The two promptly began to argue over the terms of the contract as Carter demanded some sort of proof that Bailey was dead. Boston seemingly ignored the demand and went on to point out a section of their agreement that said, “buyer agrees to pay the full purchase price in the event the horse becomes injured or dead during the trial”. Boston went on to state, “The purchase price was $0. This event was not caused by something you or I did. Per the agreement we both signed, I do not [owe] you anything.”
The price aside, the agreement did clearly say there was still a 30-day trial and any consideration of purchase would be after the 30 days.
Carter told NW Horse Report that she felt Boston was hiding something when she failed to provide proof of death, and thought the entire situation “just didn’t add up”. She explained this is why she began to argue with Boston via text message and stated she was going to contact the police.
Local law enforcement gets involved
The same day of August 27th, shortly after Boston made her claims that Bailey had suddenly died in a “freak” event, Carter’s father contacted authorities with the Marion County Sheriff’s Office in Oregon to report the incident, the county where Boston resided. Later that evening, two deputies were assigned to handle the case.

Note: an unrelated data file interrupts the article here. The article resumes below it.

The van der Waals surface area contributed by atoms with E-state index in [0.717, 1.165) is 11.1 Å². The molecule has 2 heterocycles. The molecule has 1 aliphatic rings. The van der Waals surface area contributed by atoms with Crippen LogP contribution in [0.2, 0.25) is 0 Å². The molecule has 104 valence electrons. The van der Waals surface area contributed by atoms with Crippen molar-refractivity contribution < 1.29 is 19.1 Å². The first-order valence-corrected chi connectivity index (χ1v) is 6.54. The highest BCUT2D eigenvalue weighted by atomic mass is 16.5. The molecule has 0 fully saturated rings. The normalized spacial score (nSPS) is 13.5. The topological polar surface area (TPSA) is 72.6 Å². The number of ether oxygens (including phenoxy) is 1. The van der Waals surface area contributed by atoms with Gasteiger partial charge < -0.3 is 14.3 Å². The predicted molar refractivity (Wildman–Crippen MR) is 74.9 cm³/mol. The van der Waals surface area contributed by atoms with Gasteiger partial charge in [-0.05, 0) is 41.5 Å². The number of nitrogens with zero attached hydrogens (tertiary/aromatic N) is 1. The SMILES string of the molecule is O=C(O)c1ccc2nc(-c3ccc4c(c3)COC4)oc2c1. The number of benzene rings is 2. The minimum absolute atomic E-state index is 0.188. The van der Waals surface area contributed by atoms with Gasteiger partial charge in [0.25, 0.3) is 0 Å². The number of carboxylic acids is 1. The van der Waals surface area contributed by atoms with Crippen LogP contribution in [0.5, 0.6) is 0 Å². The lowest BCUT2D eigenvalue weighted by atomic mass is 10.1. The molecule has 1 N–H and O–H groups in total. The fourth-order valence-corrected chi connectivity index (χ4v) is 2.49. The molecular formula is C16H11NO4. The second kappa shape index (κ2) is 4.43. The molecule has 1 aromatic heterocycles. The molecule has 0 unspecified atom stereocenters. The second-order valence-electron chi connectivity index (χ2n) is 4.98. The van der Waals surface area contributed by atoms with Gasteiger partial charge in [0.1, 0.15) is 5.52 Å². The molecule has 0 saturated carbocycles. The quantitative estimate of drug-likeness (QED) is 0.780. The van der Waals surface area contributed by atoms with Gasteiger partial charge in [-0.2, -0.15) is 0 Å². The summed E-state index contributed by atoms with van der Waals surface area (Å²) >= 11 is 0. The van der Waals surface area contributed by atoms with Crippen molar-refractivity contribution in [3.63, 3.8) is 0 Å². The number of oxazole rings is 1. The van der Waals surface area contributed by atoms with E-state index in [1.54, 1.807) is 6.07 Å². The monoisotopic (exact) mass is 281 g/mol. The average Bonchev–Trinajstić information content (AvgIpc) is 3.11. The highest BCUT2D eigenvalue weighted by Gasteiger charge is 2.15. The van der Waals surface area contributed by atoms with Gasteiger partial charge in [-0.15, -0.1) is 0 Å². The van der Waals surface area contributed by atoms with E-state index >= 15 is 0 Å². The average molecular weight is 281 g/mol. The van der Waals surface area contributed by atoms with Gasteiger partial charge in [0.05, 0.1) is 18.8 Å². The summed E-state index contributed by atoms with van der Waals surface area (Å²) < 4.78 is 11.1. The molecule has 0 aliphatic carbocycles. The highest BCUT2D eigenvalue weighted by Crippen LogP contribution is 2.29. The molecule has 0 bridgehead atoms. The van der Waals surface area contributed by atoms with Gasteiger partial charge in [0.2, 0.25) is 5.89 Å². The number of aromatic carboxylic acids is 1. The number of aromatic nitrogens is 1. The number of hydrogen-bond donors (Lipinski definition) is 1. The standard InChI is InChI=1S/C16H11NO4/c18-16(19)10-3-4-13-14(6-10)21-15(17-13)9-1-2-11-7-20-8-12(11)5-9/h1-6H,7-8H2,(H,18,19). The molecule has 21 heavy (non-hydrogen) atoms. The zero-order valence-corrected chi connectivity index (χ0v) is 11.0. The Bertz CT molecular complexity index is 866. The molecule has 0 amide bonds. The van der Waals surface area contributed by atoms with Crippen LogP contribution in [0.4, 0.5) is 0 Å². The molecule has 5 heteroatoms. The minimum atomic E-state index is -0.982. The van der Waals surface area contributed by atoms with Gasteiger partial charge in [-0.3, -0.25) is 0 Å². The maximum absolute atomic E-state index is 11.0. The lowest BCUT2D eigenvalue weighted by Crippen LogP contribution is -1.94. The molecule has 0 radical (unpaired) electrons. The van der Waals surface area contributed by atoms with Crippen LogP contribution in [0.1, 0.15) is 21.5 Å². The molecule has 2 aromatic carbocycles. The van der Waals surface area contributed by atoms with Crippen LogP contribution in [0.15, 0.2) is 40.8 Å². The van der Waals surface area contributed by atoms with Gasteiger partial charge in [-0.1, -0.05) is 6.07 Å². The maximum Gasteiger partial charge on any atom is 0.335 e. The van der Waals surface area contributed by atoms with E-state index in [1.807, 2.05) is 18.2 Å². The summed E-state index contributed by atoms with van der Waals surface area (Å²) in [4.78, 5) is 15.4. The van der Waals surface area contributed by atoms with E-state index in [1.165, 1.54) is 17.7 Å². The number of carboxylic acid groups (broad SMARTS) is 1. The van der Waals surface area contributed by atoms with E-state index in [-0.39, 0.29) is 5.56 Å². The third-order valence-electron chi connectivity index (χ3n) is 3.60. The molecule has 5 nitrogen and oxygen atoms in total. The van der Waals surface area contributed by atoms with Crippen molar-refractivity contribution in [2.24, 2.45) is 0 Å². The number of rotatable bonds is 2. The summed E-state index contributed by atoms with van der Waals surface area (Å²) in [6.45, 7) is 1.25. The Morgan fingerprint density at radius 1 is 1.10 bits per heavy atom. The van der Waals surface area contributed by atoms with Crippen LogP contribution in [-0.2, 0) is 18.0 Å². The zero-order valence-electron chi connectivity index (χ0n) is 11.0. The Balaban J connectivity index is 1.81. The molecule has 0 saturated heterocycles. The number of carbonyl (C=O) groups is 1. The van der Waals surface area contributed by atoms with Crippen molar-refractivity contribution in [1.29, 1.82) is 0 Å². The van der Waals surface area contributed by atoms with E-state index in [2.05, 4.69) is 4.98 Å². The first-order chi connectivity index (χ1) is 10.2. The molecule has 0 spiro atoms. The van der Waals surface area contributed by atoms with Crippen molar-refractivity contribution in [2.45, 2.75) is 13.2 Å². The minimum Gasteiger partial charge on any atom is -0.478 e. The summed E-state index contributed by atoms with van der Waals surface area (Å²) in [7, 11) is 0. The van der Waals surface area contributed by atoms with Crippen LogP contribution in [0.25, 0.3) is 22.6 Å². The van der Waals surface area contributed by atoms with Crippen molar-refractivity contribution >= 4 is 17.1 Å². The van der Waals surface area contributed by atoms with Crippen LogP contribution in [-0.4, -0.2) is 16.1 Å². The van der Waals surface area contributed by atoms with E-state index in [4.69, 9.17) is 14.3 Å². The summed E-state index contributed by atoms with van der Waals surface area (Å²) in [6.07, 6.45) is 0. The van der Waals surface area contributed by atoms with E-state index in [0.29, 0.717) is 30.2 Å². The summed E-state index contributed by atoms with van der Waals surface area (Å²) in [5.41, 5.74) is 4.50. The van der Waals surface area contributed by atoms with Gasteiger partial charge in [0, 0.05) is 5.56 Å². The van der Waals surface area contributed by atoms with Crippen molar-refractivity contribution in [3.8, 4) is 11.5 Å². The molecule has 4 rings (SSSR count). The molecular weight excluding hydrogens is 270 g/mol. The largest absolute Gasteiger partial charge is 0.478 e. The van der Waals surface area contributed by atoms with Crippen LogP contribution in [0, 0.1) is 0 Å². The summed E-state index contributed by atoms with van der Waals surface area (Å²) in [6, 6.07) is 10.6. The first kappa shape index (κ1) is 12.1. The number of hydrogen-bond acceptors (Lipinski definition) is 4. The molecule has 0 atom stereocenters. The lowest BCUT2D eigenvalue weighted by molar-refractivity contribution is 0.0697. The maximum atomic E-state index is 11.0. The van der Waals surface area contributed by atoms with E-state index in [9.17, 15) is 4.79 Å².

Deputy Alex Cheremnov discovered that an address provided by Boston in her contract with Carter near Aumsville, Oregon, was a false address belonging to a neighbor. Deputy Cheremnov’s notes in her report show that the homeowner was not aware of any horse death on his property. The homeowner appeared to know Boston and provided the correct address of where she boarded her horses, and later stated to the deputy he was “not happy with [Boston].”
Upon arrival at the correct address, the deputy made contact with the property owner named John who reported that Boston had left a day or two before for a horse auction in Billings, Montana. He stated he was not aware of any death of a horse on his property, and then allowed Deputy Cheremnov to take a look at the horses on the property.
The deputy then made contact with Boston’s mother who was also at the location. The report details that she was also unaware of any deceased horse under her daughter’s care, as she fed the horses when her daughter (Boston) was out of town.
When contacted by phone, Boston told Deputy Cheremnov that she did not wish to provide a picture of the dead horse without speaking with her attorney. Despite continued pressure from the Deputy for this information, and where exactly the horse had died, Boston refused to provide any answers.
Deputy Cheremnov also spoke with Carter’s uncle, Brian Carlson, and explained her “thoughts about the horse not being deceased”. Armed with the new information provided by the property owner about Billings obtained by deputies, Carlson went on to explain to Deputy Cheremnov that he would keep watch of Montana auctions for the horse and contact Billings Livestock.